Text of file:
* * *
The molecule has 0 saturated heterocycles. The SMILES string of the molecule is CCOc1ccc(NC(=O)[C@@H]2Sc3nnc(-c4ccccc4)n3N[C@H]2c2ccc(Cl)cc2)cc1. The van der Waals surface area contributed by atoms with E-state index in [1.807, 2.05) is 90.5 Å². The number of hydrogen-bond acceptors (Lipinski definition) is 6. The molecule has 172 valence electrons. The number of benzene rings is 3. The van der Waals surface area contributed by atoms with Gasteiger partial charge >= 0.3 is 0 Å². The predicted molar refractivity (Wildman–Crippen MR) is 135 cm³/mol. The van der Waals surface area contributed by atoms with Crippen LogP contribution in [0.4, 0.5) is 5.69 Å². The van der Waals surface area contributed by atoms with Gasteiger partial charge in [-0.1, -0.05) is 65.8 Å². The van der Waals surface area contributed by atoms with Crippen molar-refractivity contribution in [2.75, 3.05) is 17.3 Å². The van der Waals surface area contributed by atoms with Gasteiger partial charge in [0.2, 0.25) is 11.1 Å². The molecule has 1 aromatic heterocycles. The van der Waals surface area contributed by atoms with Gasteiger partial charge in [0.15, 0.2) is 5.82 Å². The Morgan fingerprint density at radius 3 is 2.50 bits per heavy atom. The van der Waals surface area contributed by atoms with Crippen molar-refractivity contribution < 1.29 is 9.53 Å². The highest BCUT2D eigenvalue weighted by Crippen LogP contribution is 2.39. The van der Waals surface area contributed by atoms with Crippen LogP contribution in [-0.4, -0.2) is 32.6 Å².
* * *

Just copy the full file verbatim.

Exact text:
The molecule has 0 saturated heterocycles. The SMILES string of the molecule is CCOc1ccc(NC(=O)[C@@H]2Sc3nnc(-c4ccccc4)n3N[C@H]2c2ccc(Cl)cc2)cc1. The van der Waals surface area contributed by atoms with E-state index in [1.807, 2.05) is 90.5 Å². The number of hydrogen-bond acceptors (Lipinski definition) is 6. The molecule has 172 valence electrons. The number of benzene rings is 3. The van der Waals surface area contributed by atoms with Gasteiger partial charge >= 0.3 is 0 Å². The predicted molar refractivity (Wildman–Crippen MR) is 135 cm³/mol. The van der Waals surface area contributed by atoms with Crippen LogP contribution in [0.4, 0.5) is 5.69 Å². The van der Waals surface area contributed by atoms with Gasteiger partial charge in [-0.1, -0.05) is 65.8 Å². The van der Waals surface area contributed by atoms with Crippen molar-refractivity contribution in [2.75, 3.05) is 17.3 Å². The van der Waals surface area contributed by atoms with Gasteiger partial charge in [0.2, 0.25) is 11.1 Å². The molecule has 1 aromatic heterocycles. The van der Waals surface area contributed by atoms with Gasteiger partial charge in [0.15, 0.2) is 5.82 Å². The Morgan fingerprint density at radius 3 is 2.50 bits per heavy atom. The van der Waals surface area contributed by atoms with Crippen molar-refractivity contribution < 1.29 is 9.53 Å². The highest BCUT2D eigenvalue weighted by Crippen LogP contribution is 2.39. The van der Waals surface area contributed by atoms with Crippen LogP contribution in [-0.4, -0.2) is 32.6 Å².